The last couple weeks have been real interesting with Radiohead announcing that they would be self-releasing their latest album, In Rainbows, and Trent Reznor telling people to steal his music and that he wants out of his contract. Finally the Radiohead album is out this morning and so is Reznor, he’s free of his contract with Interscope. So, has there been any fallout yet? You bet there has.
According to Billboard thousands have been downloading the new Radiohead album at an estimated voluntary price of £5 GBP. That’s right, voluntary price. Radiohead left it up to the fans to decide how much they would pay for a digital version of the album. According to Yorke, “The wonderful [thing] is that the consumer can decide how much a download is worth,” he added. “I’m not sure how much just a digital download is worth. I’m not sure 79p – the iTunes price – is the right price.”
This has prompted the following response from Guy Hands, from Terra Firma, the group that purchased EMI, “”a wake-up call which we should all welcome and respond to with creativity and energy.” He goes on to ask, “Why should [superstar acts] subsidize their label’s new talent roster – or for that matter their record company’s excessive expenditures and advances?”
Trent Reznor has said if could break free of his deal he would sell his CDs for as little as $4 USD. Now we wait and see what Trent is going to do. It is unsure when Trent will release a new album, especially since Year Zero is still fairly new, but Billboard says, “Billboard understands Reznor, in keeping with past practices, will not decide how to actually release, market and promote the next album until the music is finished.”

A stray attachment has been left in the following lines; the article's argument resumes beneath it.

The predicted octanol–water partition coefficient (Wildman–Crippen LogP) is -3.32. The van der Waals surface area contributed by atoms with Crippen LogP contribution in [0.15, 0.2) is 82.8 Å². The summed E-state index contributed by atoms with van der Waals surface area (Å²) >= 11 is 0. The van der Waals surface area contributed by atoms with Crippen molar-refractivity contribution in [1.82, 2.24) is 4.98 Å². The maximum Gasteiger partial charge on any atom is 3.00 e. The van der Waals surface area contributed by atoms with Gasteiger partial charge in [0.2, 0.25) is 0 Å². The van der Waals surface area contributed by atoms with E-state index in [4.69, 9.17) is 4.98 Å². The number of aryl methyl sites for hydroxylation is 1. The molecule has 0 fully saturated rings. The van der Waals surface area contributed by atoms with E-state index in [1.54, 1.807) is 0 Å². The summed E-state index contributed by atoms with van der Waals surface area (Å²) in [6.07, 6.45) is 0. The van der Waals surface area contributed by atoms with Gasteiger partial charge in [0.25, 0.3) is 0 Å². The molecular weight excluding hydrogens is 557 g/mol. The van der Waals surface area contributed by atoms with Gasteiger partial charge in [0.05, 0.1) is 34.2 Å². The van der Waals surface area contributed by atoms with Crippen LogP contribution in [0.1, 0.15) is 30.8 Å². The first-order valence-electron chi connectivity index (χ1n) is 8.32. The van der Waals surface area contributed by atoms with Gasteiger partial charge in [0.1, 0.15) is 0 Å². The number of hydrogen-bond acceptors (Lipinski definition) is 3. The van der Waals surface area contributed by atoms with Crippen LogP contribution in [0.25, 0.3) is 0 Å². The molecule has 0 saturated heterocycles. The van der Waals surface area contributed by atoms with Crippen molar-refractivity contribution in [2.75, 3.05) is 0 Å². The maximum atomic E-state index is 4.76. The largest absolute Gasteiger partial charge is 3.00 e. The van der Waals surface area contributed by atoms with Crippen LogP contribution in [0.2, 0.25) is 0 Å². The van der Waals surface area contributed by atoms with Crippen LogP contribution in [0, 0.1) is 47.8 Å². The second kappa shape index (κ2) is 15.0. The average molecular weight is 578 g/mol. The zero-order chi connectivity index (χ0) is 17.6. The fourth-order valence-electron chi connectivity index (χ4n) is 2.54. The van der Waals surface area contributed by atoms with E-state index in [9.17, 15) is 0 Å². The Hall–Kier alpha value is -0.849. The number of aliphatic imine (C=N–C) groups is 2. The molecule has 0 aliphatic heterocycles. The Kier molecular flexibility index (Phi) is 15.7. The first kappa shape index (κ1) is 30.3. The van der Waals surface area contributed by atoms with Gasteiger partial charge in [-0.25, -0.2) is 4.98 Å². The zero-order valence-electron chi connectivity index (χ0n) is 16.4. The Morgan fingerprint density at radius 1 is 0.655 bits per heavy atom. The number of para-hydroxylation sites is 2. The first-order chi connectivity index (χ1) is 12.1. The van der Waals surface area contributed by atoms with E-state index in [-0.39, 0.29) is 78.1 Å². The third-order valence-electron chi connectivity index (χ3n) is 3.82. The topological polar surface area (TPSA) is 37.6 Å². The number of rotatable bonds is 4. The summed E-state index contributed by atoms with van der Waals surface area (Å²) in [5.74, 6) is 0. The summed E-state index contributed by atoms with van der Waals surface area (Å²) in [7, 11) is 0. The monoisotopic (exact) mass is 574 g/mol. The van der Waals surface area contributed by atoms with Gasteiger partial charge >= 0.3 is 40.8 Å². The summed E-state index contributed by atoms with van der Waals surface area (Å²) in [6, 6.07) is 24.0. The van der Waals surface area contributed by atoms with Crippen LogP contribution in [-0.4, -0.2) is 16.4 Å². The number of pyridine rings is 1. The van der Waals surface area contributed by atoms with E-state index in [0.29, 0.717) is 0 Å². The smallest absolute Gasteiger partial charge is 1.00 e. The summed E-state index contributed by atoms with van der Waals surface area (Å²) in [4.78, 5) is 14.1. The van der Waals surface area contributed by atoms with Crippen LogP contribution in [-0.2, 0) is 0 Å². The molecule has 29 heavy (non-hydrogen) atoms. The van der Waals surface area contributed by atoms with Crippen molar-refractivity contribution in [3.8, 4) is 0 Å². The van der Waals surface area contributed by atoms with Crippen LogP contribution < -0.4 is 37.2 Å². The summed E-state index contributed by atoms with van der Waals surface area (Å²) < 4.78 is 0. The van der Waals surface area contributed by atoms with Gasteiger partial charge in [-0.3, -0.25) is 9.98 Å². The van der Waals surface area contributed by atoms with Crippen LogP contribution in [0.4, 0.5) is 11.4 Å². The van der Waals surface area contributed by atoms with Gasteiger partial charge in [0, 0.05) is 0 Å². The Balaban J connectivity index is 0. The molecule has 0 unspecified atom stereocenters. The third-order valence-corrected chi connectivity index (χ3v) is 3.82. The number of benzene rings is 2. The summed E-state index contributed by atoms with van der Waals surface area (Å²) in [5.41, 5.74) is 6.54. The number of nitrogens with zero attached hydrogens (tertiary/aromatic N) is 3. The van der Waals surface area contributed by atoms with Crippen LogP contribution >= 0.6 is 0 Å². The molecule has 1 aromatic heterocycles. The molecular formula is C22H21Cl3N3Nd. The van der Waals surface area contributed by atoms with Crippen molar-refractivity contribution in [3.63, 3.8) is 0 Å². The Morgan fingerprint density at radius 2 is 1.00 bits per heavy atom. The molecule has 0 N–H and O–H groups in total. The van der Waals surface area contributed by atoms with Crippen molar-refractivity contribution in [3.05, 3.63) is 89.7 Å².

What does this mean for bands like NIN and Radiohead? It might mean a drop in sales, but it means a much higher profit margin, and less dependence on touring and merchandise sales to make a living. What a lot of fans don’t know is that while many bands get fronted thousands to millions to record an album, most only make 10-15% of 90% of the retail sales. That advance money gets paid back before they can make any money, and it gets paid back based on those percentages, not overall sales. So they get closer to 100% of the profits, but it also means that they incur the costs of recording, marketing, promoting and manufacturing and anything else the label would pay for.
What does this mean for the labels? If more big bands follow suit, then they won’t have those large album sales dollars to fund their infrastructure, and won’t be able to support signing new artist that currently lose them money. It could mean labels take even less chances with breaking new artists than they do now because they won’t have the money to invest.
What’s this mean for the rest of us? Who knows, but it’s definitely going to be a very exciting time to be in the music industry as things get further shaken up.